Together, we can do better

December 18, 2018 by faraahbekheet0

Miami, Florida is a unique and beautiful city. It is a favorite destination for vacation and business conferences and boasts stunning beaches and a rich history and culture. However, often overlooked are the public health and education issues underlying a misleading appearance of paradise. Our youth suffer the most from this lack of awareness. For example, Miami currently holds the highest rate of new HIV diagnoses in the nation. In 2017, youth ages 13-24 received 12% of new diagnoses (1). Also, although Miami represents only 13% of Florida’s population, it is home to 24% of those living with HIV in the state (1). According to the Centers for Disease Control and Prevention surveillance reports, Miami has consistently topped the national list of HIV/AIDS rates dating back as far as 1993 (2). Why?

I work as a clinical program coordinator with the University of Miami’s Adolescent and Counseling Testing Services (ACTS). We direct an ongoing campaign named “Promote 2 Prevent,” an initiative to encourage young adults to take charge of their health and lives through counseling, HIV/STD testing and community engagement. Our patients frequently present us with overlapping issues: homelessness due to negligent parents, school absences because of a struggle with substance abuse – the Venn diagrams are a perfect circle. Miami is burdened with high rates of human trafficking, homelessness, substance abuse, and poverty. These conditions are worsened by a disparity in the availability of high quality education. Many leaders recognize these problems and devote their careers to combating them, as exemplified by the large number of organizations and campaigns established in our county. So again, why is Miami still overwhelmed by public health issues?

There are a number of reasons: unique needs of a minority and immigrant population, widespread drug use, touristic escapism, and marginalized populations that have insufficient access to high quality health care and education. One reason stands out. Community health workers typically have one or two liaisons that are assigned to conduct site visits to other organizations and engage in health committees. Thus, the majority of the members of an organization may be unaware of local resources that they can recommend to their patients. An increase in collaboration is required to make a difference in the lives of our at-risk and disadvantaged residents. ACTS is working to provide the medium: an online and comprehensive Miami-Dade Care Directory, created by the people, for the people. It is featured on this page. We hope it will eventually serve as a cornerstone for our community as a resource for patients and providers. We want to call our fellow public health leaders to action and ask that they submit a listing request to our website, so that we can provide the most accurate and updated information possible. While referrals can be of assistance, patients can become lost to care if they have to jump through too many hoops to achieve communication or an appointment. We aim to break down this barrier by planning for team members to conduct weekly site visits to potential partners to introduce ourselves, provide contact information, and ask for the contact information of a representative that can simplify the transition from our clinic to their services. We encourage local services to do the same. Together, we can do better.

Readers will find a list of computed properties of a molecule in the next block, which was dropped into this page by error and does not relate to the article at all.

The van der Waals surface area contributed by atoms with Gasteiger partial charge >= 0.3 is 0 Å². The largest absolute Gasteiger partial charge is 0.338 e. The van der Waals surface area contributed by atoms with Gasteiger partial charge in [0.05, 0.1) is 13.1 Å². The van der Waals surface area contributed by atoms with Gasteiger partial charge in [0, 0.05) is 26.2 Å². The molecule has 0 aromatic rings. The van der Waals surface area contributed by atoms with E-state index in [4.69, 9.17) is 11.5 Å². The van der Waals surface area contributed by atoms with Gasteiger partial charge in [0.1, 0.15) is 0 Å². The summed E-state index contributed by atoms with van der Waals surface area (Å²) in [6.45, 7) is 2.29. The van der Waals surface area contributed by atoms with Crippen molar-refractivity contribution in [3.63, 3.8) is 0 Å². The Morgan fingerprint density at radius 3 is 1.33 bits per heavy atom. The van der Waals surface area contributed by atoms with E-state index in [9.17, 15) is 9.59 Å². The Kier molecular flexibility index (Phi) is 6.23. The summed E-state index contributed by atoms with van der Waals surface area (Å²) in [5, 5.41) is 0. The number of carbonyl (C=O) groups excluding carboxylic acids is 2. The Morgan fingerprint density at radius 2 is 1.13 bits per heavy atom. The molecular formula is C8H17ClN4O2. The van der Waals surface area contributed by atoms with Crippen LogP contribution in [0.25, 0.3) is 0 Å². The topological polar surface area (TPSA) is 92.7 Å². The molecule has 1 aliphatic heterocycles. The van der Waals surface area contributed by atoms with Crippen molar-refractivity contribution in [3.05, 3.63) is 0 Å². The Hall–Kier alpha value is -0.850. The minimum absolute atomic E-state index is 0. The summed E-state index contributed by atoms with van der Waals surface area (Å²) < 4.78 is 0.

Learn more at www.promote2prevent.org. The directory can be found under “MIA Community.” To submit a listing request, click here.

1. http://www.flhealthcharts.com/charts/default.aspx 2. https://www.cdc.gov/hiv/library/reports/hiv-surveillance-archive.html


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